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Innovations are Changing the Nature of Manufacturing

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WARREN, Ohio, August 18, 2013 — While growth in the U.S. manufacturing sector last month hit its highest level in two years, according to the ISM Index, some experts in the field warn that the definition of a "manufacturing job" is changing.

ISM index is derived from a survey of more than 300 manufacturers done by the Institute of Supply Management. It monitors employment, production inventories, new orders and supplier deliveries.

July's national index hit 55.4, up from 50.9 in June and 49 in May, ISM reported.

While manufacturing may be resurging, the number of workers it takes to build products may not. That's due largely to factors such as higher-tech manufacturing and innovations like additive manufacturing, a process in which products are built by adding thin layers of material, rather than traditional molding and machining.

The editor-in-chief of Business Facilities magazine, a publication for corporate site selectors, this month ranked the Youngstown, Ohio, area sixth in economic growth potential among U.S. metro areas with less than 450,000 employment.

''Youngstown is now home to the new National Additive Manufacturing Innovation Institute (NAMII). NAMII was established in Youngstown to research how cutting-edge 3-D printing technology can be moved from the research phase to day-to-day use.

''3D printing allows businesses to download designs from the Internet and transform the printouts, layer by layer, into three-dimensional physical objects," Editor Jack Rogers said. "The applications for this new technology are endless, and it will revolutionize manufacturing.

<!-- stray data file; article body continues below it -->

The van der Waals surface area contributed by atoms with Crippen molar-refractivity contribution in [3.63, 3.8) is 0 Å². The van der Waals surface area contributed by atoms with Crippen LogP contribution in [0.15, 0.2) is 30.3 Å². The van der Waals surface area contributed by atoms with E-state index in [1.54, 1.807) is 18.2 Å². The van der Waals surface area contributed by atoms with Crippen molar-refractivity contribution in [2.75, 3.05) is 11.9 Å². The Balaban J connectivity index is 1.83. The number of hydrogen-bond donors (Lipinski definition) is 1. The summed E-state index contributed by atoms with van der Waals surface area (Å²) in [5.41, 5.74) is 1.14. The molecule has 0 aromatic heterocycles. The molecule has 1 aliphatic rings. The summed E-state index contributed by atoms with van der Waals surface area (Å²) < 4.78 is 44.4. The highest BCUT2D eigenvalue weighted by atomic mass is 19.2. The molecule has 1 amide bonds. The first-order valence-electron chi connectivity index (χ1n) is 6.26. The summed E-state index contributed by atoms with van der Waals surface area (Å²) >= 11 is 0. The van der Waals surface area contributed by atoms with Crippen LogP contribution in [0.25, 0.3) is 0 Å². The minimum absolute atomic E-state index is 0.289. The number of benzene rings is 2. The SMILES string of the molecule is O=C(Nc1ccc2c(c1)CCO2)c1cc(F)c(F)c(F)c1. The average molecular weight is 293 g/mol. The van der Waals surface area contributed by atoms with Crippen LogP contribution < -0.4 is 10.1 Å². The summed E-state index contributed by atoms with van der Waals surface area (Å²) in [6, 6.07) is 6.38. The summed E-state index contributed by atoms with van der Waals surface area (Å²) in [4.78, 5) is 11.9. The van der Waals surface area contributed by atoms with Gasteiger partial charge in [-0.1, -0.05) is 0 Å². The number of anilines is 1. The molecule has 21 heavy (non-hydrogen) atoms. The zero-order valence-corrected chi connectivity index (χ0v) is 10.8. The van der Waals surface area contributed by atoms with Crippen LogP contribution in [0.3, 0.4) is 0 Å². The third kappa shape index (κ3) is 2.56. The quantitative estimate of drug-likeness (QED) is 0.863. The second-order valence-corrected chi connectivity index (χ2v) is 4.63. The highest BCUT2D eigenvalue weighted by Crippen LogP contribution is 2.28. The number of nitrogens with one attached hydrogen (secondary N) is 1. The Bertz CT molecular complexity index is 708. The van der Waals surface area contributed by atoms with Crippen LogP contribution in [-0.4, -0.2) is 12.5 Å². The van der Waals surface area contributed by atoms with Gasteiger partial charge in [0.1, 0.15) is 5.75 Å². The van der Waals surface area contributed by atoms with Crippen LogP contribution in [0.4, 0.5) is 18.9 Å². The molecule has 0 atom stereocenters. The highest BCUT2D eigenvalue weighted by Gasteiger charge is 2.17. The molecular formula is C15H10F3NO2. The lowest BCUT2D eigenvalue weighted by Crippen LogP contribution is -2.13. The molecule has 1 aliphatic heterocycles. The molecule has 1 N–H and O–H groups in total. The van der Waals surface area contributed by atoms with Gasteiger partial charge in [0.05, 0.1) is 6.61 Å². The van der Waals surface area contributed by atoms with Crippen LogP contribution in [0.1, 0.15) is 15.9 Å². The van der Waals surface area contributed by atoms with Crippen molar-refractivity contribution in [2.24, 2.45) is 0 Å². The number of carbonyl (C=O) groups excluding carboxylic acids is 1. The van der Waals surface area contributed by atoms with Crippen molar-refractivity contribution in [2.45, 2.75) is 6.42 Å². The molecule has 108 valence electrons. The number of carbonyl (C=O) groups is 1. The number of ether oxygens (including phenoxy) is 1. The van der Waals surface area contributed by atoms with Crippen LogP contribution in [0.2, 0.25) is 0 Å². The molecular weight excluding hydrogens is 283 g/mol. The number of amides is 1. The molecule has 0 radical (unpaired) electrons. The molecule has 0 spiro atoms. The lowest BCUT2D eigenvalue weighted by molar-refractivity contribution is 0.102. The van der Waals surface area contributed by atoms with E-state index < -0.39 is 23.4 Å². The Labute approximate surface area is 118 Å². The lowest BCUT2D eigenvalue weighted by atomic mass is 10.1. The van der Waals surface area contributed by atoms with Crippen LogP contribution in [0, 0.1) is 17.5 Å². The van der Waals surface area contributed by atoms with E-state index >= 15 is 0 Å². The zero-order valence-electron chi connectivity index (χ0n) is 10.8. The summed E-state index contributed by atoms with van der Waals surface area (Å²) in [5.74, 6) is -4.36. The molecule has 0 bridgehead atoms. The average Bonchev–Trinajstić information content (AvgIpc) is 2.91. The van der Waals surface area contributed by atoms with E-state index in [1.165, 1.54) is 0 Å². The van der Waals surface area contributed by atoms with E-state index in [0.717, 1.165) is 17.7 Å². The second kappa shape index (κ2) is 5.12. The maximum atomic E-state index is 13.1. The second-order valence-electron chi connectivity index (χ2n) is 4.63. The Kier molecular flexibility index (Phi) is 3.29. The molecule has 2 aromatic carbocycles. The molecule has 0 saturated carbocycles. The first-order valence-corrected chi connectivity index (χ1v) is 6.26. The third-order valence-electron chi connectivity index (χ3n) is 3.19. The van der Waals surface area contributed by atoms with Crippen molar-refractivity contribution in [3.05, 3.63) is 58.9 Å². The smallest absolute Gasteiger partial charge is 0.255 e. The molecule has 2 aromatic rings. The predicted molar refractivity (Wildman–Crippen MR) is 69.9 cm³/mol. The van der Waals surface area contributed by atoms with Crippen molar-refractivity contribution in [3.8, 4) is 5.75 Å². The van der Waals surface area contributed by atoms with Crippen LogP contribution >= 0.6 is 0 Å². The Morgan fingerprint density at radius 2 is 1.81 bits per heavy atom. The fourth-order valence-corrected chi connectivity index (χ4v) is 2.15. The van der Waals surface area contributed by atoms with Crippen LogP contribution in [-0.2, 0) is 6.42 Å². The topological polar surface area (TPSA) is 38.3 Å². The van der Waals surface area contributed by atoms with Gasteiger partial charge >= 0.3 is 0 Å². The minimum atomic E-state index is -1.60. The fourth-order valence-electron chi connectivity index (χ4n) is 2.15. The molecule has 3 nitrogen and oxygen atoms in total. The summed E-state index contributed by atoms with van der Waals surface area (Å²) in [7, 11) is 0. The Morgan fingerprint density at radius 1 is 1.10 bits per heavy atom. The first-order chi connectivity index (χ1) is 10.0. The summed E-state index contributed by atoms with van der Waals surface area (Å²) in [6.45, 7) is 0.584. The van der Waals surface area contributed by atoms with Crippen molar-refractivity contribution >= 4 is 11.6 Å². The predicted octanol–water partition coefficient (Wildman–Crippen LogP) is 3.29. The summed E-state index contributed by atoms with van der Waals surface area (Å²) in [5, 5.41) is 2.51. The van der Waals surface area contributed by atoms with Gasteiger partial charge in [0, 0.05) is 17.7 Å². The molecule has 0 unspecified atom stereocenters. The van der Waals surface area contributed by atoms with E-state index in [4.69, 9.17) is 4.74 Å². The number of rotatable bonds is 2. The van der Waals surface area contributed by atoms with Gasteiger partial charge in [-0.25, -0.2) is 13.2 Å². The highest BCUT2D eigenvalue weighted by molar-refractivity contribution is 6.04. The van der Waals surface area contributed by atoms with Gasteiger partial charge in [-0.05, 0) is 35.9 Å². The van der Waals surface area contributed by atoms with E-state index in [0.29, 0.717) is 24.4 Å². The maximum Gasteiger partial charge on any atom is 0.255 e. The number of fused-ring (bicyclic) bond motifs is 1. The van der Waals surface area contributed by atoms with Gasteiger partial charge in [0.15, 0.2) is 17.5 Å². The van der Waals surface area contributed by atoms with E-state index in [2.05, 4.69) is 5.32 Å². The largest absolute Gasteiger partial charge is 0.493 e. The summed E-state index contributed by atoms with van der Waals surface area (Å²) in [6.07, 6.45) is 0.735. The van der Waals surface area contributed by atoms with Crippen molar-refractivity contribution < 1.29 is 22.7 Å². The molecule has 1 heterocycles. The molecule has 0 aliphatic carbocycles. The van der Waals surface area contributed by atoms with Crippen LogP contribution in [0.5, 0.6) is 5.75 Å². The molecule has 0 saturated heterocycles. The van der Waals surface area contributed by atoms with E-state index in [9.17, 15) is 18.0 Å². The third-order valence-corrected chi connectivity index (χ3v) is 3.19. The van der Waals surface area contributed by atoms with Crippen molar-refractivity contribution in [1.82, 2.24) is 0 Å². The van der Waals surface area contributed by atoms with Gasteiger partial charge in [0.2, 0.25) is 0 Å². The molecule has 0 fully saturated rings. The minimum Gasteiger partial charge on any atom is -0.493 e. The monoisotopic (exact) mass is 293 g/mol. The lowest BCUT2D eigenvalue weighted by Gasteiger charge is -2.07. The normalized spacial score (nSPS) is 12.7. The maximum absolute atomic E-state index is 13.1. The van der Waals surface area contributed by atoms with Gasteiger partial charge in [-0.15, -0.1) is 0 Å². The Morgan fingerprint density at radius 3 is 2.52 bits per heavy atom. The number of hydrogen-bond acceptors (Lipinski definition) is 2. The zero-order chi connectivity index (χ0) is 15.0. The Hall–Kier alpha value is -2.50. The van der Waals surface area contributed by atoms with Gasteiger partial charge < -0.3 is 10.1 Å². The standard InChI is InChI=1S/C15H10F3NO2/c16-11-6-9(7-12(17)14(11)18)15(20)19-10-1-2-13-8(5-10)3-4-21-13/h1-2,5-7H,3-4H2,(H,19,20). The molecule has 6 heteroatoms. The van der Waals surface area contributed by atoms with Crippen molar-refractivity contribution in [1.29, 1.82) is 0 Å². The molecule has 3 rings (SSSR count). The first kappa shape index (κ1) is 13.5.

''It is fitting that the Youngstown region, which played an important role in the development of U.S. manufacturing in the last century, now is leading us to new heights in the 21st,'' Rogers said.

The Youngstown-Warren region was chosen not necessarily because of new manufacturing brought about by the growing oil and gas industry, but more because of its focus on new innovations.

"We believe Youngstown will be the linchpin for a revival that will help lift Ohio back into the top tier of manufacturing leaders," Rogers said.

The national spotlight turned again to northeast Ohio manufacturing last month when Rebecca Bagley, president and CEO of northeast Ohio technology-based economic development group Nortech, joined other high-profile speakers taking part in a panel discussion of the resurgence of U.S. manufacturing at the Washington, D.C., based think tank Brookings Institute.

"Everything we do in northeast Ohio is based on the manufacturing economy," Bagley said.

Bagley, too, discussed the importance of Youngstown's role in additive manufacturing.

"We have been working on a tech belt collaborative, and this was sort of our big win in additive manufacturing. It affords a great opportunity to focus in on northeast Ohio, but also nationally on how to build on that supply chain, and also how to break down some of those barriers for northeast Ohio and for the nation to have some consideration in that tech belt region," she said.

Brookings panelist James Manyika, director of Silicon Valley-based McKinsey & Co., where he has worked with many of the world's leading software systems, agreed.

"I think we have to change our mindset about what constitutes a manufacturing job. If we are thinking of assembly line jobs, that is a limited view. We need to look at supply chain, too," Manyika said.

Gene Sperling, director of the national Economic Council and assistant to the president for economic policy, who also spoke at the Brookings event, pointed out that manufacturing has fewer jobs as a percentage of GDP than it had decades ago. Just as the types of jobs are changing, so too must the patterns of thinking about manufacturing, he said.

Bagley knows that much of northeast Ohio's middle class unemployment numbers stem from the fact that the middle class for decades has relied on traditional manufacturing. She also realizes the "tremendous opportunities for manufacturing, particularly in emerging industries like advanced energy, flexible electronics and water technologies."

"Let's not give up on manufacturing just yet," Bagley said in a subsequent blog. "Let's focus on advanced manufacturing in emerging industries; and let's make sure our regions serve as innovative ecosystems in which manufacturing can blossom again."

Source: tribune-chronicle.com, © 2013. All rights reserved.

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